In computability theory, a system of data-manipulation rules (such as a computer's instruction set, a programming language, or a cellular automaton) is said to be Turing-complete or computationally universal if it can be used to simulate any Turing machine (devised by English mathematician and computer scientist Alan Turing). This means that this system is able to recognize or decide other data-manipulation rule sets. Turing completeness is used as a way to express the power of such a data-manipulation rule set. Virtually all programming languages today are Turing-complete.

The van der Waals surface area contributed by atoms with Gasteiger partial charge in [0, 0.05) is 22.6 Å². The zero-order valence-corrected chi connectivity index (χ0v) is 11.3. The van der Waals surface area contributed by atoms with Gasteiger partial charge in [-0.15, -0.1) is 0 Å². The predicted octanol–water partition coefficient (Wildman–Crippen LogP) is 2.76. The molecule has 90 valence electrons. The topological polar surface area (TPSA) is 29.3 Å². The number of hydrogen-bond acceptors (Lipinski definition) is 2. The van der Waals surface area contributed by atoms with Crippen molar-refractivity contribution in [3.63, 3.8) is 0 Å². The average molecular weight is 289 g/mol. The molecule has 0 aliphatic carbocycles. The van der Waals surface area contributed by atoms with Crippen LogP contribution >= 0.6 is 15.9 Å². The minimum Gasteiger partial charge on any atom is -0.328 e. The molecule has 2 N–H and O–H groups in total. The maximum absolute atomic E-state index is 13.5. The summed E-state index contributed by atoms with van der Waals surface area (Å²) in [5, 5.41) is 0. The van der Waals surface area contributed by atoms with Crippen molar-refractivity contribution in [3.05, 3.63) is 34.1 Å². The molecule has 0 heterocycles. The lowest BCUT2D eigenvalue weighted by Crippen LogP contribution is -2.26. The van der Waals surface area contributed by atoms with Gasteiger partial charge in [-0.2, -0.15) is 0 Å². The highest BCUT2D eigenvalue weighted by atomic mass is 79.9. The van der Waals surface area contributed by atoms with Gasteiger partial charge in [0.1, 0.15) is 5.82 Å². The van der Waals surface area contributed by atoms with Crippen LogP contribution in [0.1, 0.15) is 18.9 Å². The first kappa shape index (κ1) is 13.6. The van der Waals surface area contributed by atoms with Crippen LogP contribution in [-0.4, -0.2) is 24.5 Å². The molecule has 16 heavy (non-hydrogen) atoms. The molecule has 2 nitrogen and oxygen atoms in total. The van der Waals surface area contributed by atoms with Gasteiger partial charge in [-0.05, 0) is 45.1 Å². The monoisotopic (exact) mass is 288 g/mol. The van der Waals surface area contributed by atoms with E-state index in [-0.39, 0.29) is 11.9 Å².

While two turing complete languages are in theory equivalent (that given enough time, they can compute the same things), in practice, this is not very useful (eg. css3 is turing complete)